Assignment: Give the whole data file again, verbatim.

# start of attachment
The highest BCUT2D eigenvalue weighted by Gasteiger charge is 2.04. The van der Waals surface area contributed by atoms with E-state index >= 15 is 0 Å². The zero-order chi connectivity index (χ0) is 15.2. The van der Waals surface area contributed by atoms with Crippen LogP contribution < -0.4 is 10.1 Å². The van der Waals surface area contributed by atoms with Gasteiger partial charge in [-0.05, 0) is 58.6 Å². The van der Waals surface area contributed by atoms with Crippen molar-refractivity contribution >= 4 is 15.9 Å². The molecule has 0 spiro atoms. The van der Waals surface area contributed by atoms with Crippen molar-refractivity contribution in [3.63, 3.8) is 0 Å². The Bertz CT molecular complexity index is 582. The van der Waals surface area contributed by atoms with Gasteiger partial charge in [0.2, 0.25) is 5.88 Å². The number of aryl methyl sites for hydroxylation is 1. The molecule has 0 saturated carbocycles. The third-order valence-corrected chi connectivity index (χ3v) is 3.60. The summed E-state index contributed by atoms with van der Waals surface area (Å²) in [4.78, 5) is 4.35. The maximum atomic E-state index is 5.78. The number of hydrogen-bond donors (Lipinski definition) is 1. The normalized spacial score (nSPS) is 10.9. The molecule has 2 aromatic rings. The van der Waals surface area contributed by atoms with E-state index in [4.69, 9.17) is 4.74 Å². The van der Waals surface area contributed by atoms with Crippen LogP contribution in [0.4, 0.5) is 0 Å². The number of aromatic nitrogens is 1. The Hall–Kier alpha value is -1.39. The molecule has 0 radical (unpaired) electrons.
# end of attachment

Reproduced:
The highest BCUT2D eigenvalue weighted by Gasteiger charge is 2.04. The van der Waals surface area contributed by atoms with E-state index >= 15 is 0 Å². The zero-order chi connectivity index (χ0) is 15.2. The van der Waals surface area contributed by atoms with Crippen LogP contribution < -0.4 is 10.1 Å². The van der Waals surface area contributed by atoms with Gasteiger partial charge in [-0.05, 0) is 58.6 Å². The van der Waals surface area contributed by atoms with Crippen molar-refractivity contribution >= 4 is 15.9 Å². The molecule has 0 spiro atoms. The van der Waals surface area contributed by atoms with Crippen molar-refractivity contribution in [3.63, 3.8) is 0 Å². The Bertz CT molecular complexity index is 582. The van der Waals surface area contributed by atoms with Gasteiger partial charge in [0.2, 0.25) is 5.88 Å². The number of aryl methyl sites for hydroxylation is 1. The molecule has 0 saturated carbocycles. The third-order valence-corrected chi connectivity index (χ3v) is 3.60. The summed E-state index contributed by atoms with van der Waals surface area (Å²) in [4.78, 5) is 4.35. The maximum atomic E-state index is 5.78. The number of hydrogen-bond donors (Lipinski definition) is 1. The normalized spacial score (nSPS) is 10.9. The molecule has 2 aromatic rings. The van der Waals surface area contributed by atoms with E-state index in [4.69, 9.17) is 4.74 Å². The van der Waals surface area contributed by atoms with Crippen LogP contribution in [0.4, 0.5) is 0 Å². The number of aromatic nitrogens is 1. The Hall–Kier alpha value is -1.39. The molecule has 0 radical (unpaired) electrons.